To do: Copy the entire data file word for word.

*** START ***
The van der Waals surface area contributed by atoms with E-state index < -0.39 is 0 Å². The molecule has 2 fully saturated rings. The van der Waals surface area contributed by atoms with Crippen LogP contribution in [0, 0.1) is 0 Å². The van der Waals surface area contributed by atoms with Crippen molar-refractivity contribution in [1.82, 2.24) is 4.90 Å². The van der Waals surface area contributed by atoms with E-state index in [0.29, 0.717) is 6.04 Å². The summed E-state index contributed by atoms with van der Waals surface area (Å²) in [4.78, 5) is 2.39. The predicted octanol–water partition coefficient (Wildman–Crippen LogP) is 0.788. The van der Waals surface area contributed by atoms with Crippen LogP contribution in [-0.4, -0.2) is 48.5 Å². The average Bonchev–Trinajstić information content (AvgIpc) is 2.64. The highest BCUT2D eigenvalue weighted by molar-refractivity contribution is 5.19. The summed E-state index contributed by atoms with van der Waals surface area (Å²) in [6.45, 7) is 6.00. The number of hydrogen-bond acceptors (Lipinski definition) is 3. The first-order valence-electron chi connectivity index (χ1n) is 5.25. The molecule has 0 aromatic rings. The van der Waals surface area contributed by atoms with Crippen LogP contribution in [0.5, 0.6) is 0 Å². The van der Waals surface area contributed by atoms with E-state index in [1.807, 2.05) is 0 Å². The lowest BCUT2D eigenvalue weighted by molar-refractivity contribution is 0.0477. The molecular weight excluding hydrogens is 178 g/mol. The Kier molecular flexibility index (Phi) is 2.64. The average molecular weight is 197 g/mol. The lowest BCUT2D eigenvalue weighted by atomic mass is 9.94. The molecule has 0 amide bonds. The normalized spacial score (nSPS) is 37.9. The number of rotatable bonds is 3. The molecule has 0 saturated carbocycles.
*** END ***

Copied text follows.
The van der Waals surface area contributed by atoms with E-state index < -0.39 is 0 Å². The molecule has 2 fully saturated rings. The van der Waals surface area contributed by atoms with Crippen LogP contribution in [0, 0.1) is 0 Å². The van der Waals surface area contributed by atoms with Crippen molar-refractivity contribution in [1.82, 2.24) is 4.90 Å². The van der Waals surface area contributed by atoms with E-state index in [0.29, 0.717) is 6.04 Å². The summed E-state index contributed by atoms with van der Waals surface area (Å²) in [4.78, 5) is 2.39. The predicted octanol–water partition coefficient (Wildman–Crippen LogP) is 0.788. The van der Waals surface area contributed by atoms with Crippen LogP contribution in [-0.4, -0.2) is 48.5 Å². The average Bonchev–Trinajstić information content (AvgIpc) is 2.64. The highest BCUT2D eigenvalue weighted by molar-refractivity contribution is 5.19. The summed E-state index contributed by atoms with van der Waals surface area (Å²) in [6.45, 7) is 6.00. The number of hydrogen-bond acceptors (Lipinski definition) is 3. The first-order valence-electron chi connectivity index (χ1n) is 5.25. The molecule has 0 aromatic rings. The van der Waals surface area contributed by atoms with Crippen LogP contribution in [0.5, 0.6) is 0 Å². The van der Waals surface area contributed by atoms with E-state index in [1.807, 2.05) is 0 Å². The lowest BCUT2D eigenvalue weighted by molar-refractivity contribution is 0.0477. The molecular weight excluding hydrogens is 178 g/mol. The Kier molecular flexibility index (Phi) is 2.64. The average molecular weight is 197 g/mol. The lowest BCUT2D eigenvalue weighted by atomic mass is 9.94. The molecule has 0 amide bonds. The normalized spacial score (nSPS) is 37.9. The number of rotatable bonds is 3. The molecule has 0 saturated carbocycles.